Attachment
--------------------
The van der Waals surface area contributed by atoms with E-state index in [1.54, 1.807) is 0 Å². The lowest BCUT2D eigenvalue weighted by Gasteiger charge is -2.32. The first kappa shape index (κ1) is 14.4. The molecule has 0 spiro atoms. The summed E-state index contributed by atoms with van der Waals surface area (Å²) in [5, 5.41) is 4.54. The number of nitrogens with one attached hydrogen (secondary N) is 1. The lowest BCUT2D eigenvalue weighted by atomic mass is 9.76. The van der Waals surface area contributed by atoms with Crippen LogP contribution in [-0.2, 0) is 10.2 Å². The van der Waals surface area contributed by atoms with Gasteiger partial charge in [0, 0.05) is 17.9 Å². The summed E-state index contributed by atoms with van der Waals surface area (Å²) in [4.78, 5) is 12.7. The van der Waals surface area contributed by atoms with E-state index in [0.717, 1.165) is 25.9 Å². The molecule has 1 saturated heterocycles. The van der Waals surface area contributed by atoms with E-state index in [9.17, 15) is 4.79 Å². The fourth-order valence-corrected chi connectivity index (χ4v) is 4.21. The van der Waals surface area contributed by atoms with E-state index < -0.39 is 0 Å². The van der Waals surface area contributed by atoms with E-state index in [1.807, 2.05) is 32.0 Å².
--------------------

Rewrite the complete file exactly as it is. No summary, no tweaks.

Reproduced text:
The van der Waals surface area contributed by atoms with E-state index in [1.54, 1.807) is 0 Å². The lowest BCUT2D eigenvalue weighted by Gasteiger charge is -2.32. The first kappa shape index (κ1) is 14.4. The molecule has 0 spiro atoms. The summed E-state index contributed by atoms with van der Waals surface area (Å²) in [5, 5.41) is 4.54. The number of nitrogens with one attached hydrogen (secondary N) is 1. The lowest BCUT2D eigenvalue weighted by atomic mass is 9.76. The van der Waals surface area contributed by atoms with Crippen LogP contribution in [-0.2, 0) is 10.2 Å². The van der Waals surface area contributed by atoms with Gasteiger partial charge in [0, 0.05) is 17.9 Å². The summed E-state index contributed by atoms with van der Waals surface area (Å²) in [4.78, 5) is 12.7. The van der Waals surface area contributed by atoms with E-state index in [0.717, 1.165) is 25.9 Å². The molecule has 1 saturated heterocycles. The van der Waals surface area contributed by atoms with E-state index in [9.17, 15) is 4.79 Å². The fourth-order valence-corrected chi connectivity index (χ4v) is 4.21. The van der Waals surface area contributed by atoms with E-state index < -0.39 is 0 Å². The van der Waals surface area contributed by atoms with E-state index in [1.807, 2.05) is 32.0 Å².